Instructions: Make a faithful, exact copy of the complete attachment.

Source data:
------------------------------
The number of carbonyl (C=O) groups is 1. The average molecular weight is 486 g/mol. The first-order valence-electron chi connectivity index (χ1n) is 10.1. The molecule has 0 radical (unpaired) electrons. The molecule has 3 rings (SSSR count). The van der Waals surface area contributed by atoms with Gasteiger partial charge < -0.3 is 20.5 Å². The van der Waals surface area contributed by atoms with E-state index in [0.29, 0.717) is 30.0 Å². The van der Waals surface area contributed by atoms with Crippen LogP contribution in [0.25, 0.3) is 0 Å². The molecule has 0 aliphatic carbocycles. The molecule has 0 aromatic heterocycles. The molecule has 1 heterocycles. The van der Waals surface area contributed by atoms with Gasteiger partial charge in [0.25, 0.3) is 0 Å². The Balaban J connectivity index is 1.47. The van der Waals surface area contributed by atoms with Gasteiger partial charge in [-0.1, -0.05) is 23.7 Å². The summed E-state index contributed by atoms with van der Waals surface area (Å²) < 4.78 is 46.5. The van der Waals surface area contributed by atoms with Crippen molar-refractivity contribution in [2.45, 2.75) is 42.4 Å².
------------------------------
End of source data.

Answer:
The number of carbonyl (C=O) groups is 1. The average molecular weight is 486 g/mol. The first-order valence-electron chi connectivity index (χ1n) is 10.1. The molecule has 0 radical (unpaired) electrons. The molecule has 3 rings (SSSR count). The van der Waals surface area contributed by atoms with Gasteiger partial charge < -0.3 is 20.5 Å². The van der Waals surface area contributed by atoms with E-state index in [0.29, 0.717) is 30.0 Å². The van der Waals surface area contributed by atoms with Crippen LogP contribution in [0.25, 0.3) is 0 Å². The molecule has 0 aliphatic carbocycles. The molecule has 0 aromatic heterocycles. The molecule has 1 heterocycles. The van der Waals surface area contributed by atoms with Gasteiger partial charge in [0.25, 0.3) is 0 Å². The Balaban J connectivity index is 1.47. The van der Waals surface area contributed by atoms with Gasteiger partial charge in [-0.1, -0.05) is 23.7 Å². The summed E-state index contributed by atoms with van der Waals surface area (Å²) < 4.78 is 46.5. The van der Waals surface area contributed by atoms with Crippen molar-refractivity contribution in [2.45, 2.75) is 42.4 Å².